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Thread: Replication and failover on a T1 link...

  1. #1

    Default Replication and failover on a T1 link...

    Good afternoon, all!

    I'm posting this afternoon to kick around a replication and failover scenario we're considering. The bare facts are thus:

    Two DSS v5.3513 servers with both iSCSI and NAS volumes; one is at our main datacenter, the second will be installed at a branch office for disaster recovery. Replications are configured for both synchronous and asynchronous replications. The link between the two locations is a T1, which carries all branch traffic. We are Citrix oriented, so the actual traffic is generally screen and keyclick traffic.

    The DSS servers house virtual servers running in Virtual Iron. We are adding XenServer into this mix soon; those Xen virtual machines will also run from the DSS servers.

    First approximation: we set up an automatic iSCSI failover between the two nodes, using real IP addresses so router can move traffic with no additional overhead. Then we can test using manual failover procedures.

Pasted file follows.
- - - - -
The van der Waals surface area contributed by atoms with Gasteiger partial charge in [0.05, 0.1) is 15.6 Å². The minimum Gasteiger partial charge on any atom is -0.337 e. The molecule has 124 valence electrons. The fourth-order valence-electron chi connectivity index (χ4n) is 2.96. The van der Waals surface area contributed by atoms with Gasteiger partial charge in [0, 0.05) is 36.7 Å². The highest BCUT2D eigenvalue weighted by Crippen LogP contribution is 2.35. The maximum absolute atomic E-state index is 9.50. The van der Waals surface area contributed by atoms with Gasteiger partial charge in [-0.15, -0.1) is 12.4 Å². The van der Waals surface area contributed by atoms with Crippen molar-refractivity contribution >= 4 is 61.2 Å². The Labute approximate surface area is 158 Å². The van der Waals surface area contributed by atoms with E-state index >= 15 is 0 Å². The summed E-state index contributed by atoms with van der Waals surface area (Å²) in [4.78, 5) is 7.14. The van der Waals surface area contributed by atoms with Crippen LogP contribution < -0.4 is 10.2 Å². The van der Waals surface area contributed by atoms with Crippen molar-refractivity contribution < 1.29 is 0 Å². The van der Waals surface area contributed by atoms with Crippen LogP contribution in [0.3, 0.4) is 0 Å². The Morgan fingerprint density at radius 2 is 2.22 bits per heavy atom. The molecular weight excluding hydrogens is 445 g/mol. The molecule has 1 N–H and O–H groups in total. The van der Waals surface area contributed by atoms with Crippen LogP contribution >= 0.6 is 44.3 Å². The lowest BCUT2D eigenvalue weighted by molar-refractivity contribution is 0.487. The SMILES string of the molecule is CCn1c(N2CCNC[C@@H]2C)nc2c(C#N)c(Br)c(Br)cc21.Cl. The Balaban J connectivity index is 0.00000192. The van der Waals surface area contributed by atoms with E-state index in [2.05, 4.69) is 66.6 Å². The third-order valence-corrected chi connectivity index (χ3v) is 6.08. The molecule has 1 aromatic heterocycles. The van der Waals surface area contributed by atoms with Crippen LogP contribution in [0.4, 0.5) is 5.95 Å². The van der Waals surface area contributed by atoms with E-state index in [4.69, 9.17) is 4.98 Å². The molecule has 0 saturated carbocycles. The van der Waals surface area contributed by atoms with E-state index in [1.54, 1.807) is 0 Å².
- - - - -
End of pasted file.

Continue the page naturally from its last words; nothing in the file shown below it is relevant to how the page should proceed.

Second approximation: we set up a manual failover by "pulling the plug" on the main server we then promote the recovery server to production by stopping reverse replications and clearing metadata. We then set up iSCSI targets using the same configurations as the original production server and the Virtual Iron server. After testing, we reconfigure the recovery server back to replication mode, bring it back to our main center and resynchronize at wire speed rather than T1. Then reinstall it at the DR site and retest in another year.

    Comments on what might not work or better ideas are welcome!



  2. #2


    That is very similar to the setup we are creating right now. We are lucky enough to have a 50mb/100mb pipe between sites, but we are also using Virtual Iron. Any particular reason you are throwing Xen into the mix? Is it because of the Oracle buyout?

  3. #3
    Join Date
    Aug 2008



    With bandwidth costs the way they are today, I'm sure you can do better than a T1. If you get bandwidth from the same Tier 1 provider, you generally can pass traffic across their backbone at full speed.
    I'd talk to Cogent or Internap and see what they can do.
    The problem here how much data do you anticipate changing in a single second because that will surely lead to issues with your remote volume keeping consistent and therefore usable in the event of a problem.

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